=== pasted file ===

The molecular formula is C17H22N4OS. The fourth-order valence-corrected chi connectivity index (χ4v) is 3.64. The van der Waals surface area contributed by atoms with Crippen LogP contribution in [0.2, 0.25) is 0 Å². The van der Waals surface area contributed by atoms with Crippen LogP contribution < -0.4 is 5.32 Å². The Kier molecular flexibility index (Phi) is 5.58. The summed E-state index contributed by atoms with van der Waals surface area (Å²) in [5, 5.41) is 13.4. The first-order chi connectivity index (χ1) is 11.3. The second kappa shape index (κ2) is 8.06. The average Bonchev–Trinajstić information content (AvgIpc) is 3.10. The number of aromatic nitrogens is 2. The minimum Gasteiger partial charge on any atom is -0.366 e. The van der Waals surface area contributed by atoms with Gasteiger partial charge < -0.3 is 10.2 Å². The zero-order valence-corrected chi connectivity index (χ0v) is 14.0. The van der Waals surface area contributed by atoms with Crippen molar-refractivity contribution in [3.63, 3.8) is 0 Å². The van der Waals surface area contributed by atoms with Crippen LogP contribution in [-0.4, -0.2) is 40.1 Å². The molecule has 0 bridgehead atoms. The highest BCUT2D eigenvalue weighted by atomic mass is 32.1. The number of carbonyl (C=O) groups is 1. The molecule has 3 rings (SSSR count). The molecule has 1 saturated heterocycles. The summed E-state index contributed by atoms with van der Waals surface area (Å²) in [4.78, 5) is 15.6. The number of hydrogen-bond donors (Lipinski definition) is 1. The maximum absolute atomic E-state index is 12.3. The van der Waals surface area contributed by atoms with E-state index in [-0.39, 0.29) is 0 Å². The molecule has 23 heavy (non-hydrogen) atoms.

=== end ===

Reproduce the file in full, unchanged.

The molecular formula is C17H22N4OS. The fourth-order valence-corrected chi connectivity index (χ4v) is 3.64. The van der Waals surface area contributed by atoms with Crippen LogP contribution in [0.2, 0.25) is 0 Å². The van der Waals surface area contributed by atoms with Crippen LogP contribution < -0.4 is 5.32 Å². The Kier molecular flexibility index (Phi) is 5.58. The summed E-state index contributed by atoms with van der Waals surface area (Å²) in [5, 5.41) is 13.4. The first-order chi connectivity index (χ1) is 11.3. The second kappa shape index (κ2) is 8.06. The average Bonchev–Trinajstić information content (AvgIpc) is 3.10. The number of aromatic nitrogens is 2. The minimum Gasteiger partial charge on any atom is -0.366 e. The van der Waals surface area contributed by atoms with Gasteiger partial charge < -0.3 is 10.2 Å². The zero-order valence-corrected chi connectivity index (χ0v) is 14.0. The van der Waals surface area contributed by atoms with Crippen molar-refractivity contribution in [3.63, 3.8) is 0 Å². The van der Waals surface area contributed by atoms with Crippen LogP contribution in [-0.4, -0.2) is 40.1 Å². The molecule has 0 bridgehead atoms. The highest BCUT2D eigenvalue weighted by atomic mass is 32.1. The number of carbonyl (C=O) groups is 1. The molecule has 3 rings (SSSR count). The molecule has 1 saturated heterocycles. The summed E-state index contributed by atoms with van der Waals surface area (Å²) in [4.78, 5) is 15.6. The number of hydrogen-bond donors (Lipinski definition) is 1. The maximum absolute atomic E-state index is 12.3. The van der Waals surface area contributed by atoms with E-state index in [-0.39, 0.29) is 0 Å². The molecule has 23 heavy (non-hydrogen) atoms.